So it was not surprising to me that a grand jury’s clearing the police officer of wrongdoing in the fatal shooting of Michael Brown triggered an explosion of rage in Ferguson, Missouri. The Sunday after the Ferguson decision, my pastor asked me to lead our church in prayer. I prayed for justice, reconciliation, and healing. It was cathartic and powerful, but it was only the beginning. The amen was not the end.
Am I next? That question continued to challenge me.
I couldn’t just write another song or pray another prayer. In the tradition of King, Fannie Lou Hamer, and Adam Clayton Powell, I realized my faith compelled me to do something more. Like other young people, I hit the streets to protest.
Protesting was and still is the right thing to do. Like prayer alone, however, the catharsis of protest can seem fleeting and incomplete once you go home with a hoarse voice and sore feet.
I want to do more than protest and pray. I want to be part of an effort to take even a small step toward healing and justice in my community. I want to give voice to people who are usually told that they are the problem. I want for people on all sides of the issue to be humanized instead of stereotyped or vilified. I want to find a way to be faithful to a gospel in which Jesus focuses on people society has abandoned and left for dead in order to touch them, heal them, listen to them, and restore them into a loving community. It’s a sacred story that says Jesus gave his everything, including his life, just to love those whom others considered unlovable.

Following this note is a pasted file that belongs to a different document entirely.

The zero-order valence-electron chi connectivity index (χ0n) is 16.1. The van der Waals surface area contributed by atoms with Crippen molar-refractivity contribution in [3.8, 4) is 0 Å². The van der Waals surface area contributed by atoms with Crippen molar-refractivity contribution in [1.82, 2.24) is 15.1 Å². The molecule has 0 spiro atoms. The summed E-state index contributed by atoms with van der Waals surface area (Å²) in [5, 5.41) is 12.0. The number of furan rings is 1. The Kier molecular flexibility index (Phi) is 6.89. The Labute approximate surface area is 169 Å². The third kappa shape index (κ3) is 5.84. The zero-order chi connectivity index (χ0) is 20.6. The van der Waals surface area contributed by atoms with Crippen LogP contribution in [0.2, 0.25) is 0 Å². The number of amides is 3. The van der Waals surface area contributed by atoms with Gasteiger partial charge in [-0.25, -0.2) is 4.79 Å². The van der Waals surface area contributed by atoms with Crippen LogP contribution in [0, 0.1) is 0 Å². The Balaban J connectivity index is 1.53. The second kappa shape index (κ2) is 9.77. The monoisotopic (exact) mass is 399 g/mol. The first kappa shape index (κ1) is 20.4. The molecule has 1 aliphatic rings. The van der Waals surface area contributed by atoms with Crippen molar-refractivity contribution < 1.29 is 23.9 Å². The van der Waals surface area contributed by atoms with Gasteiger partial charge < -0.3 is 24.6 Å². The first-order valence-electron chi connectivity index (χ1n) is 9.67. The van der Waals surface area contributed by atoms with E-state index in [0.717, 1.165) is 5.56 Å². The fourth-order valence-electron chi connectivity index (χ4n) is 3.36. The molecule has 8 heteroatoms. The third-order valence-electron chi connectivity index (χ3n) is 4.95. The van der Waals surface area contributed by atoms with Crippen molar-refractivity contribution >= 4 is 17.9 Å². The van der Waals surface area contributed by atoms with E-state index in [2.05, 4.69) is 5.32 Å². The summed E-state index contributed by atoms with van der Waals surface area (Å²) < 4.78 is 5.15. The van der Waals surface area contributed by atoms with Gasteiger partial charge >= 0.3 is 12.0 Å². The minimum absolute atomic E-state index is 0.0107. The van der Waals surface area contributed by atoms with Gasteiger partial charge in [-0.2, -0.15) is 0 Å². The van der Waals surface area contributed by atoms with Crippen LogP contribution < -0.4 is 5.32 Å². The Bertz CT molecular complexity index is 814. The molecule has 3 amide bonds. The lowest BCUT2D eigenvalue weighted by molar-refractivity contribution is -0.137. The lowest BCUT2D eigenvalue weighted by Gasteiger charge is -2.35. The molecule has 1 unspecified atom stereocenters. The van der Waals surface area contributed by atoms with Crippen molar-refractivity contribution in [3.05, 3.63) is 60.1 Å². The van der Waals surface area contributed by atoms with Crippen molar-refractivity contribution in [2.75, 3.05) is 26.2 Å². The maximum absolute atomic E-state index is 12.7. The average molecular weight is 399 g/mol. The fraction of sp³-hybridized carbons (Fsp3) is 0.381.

For me, the Trust Talks are a first step toward creating that kind of community and that kind of love.
The Trust Talks are a series of roundtable dialogues engaging stakeholders from every major segment of downtown Los Angeles. We have met three times in the past 12 months and are planning a fourth gathering in June to discuss our stories and experiences with race, mental health, and policing, and to learn how we can help restore trust between law enforcement and the community.
At each gathering are 125 to 150 homeless people, business owners, loft dwellers, service providers, and leaders in the faith community. At each table there are members of the LAPD, along with trained facilitators and representatives from the City Attorney’s office. Also at each table there are activists from Skid Row city limits, the Los Angeles Community Action Network, and other advocacy organizations to provide diversity of thought and true dialogue. At the last two Trust Talks, we have also had 20 minutes of storytelling and solution sharing from thought leaders and practitioners in the areas of police training, mental health treatment, historical race analysis, and homeless advocacy.
This article was originally published by the Cecil Murray Center for Community Engagement at the University of Southern California Center for Religion and Civic Culture. It was subsequently published by the Huffington Post.
Delonte Gholston is a graduate of Fuller Theological Seminary, Pasadena, California, and has served as a pastoral intern with New City Church of Los Angeles.